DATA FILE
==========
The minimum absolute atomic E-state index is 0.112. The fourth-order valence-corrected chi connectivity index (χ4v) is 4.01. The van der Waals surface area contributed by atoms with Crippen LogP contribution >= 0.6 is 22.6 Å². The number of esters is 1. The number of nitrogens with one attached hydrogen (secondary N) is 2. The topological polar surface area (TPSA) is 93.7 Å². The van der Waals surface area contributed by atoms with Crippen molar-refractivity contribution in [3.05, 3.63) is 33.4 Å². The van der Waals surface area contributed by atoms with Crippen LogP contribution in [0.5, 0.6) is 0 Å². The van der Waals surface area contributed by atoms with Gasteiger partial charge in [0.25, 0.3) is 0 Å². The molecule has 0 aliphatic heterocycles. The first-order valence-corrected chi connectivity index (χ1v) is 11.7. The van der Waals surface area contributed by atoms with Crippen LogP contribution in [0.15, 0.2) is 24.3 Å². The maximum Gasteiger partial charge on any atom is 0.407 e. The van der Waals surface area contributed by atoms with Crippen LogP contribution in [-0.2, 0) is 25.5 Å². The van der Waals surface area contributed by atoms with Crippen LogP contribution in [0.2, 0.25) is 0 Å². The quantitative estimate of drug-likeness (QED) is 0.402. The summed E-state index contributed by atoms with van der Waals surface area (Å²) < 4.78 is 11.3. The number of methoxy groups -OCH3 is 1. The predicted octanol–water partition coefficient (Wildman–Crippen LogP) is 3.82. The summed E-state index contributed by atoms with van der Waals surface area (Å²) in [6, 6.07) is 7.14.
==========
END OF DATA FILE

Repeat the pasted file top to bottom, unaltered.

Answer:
The minimum absolute atomic E-state index is 0.112. The fourth-order valence-corrected chi connectivity index (χ4v) is 4.01. The van der Waals surface area contributed by atoms with Crippen LogP contribution >= 0.6 is 22.6 Å². The number of esters is 1. The number of nitrogens with one attached hydrogen (secondary N) is 2. The topological polar surface area (TPSA) is 93.7 Å². The van der Waals surface area contributed by atoms with Crippen molar-refractivity contribution in [3.05, 3.63) is 33.4 Å². The van der Waals surface area contributed by atoms with Crippen LogP contribution in [0.5, 0.6) is 0 Å². The van der Waals surface area contributed by atoms with Gasteiger partial charge in [0.25, 0.3) is 0 Å². The molecule has 0 aliphatic heterocycles. The first-order valence-corrected chi connectivity index (χ1v) is 11.7. The van der Waals surface area contributed by atoms with Crippen LogP contribution in [0.15, 0.2) is 24.3 Å². The maximum Gasteiger partial charge on any atom is 0.407 e. The van der Waals surface area contributed by atoms with Crippen LogP contribution in [-0.2, 0) is 25.5 Å². The van der Waals surface area contributed by atoms with Crippen LogP contribution in [0.2, 0.25) is 0 Å². The quantitative estimate of drug-likeness (QED) is 0.402. The summed E-state index contributed by atoms with van der Waals surface area (Å²) < 4.78 is 11.3. The number of methoxy groups -OCH3 is 1. The predicted octanol–water partition coefficient (Wildman–Crippen LogP) is 3.82. The summed E-state index contributed by atoms with van der Waals surface area (Å²) in [6, 6.07) is 7.14.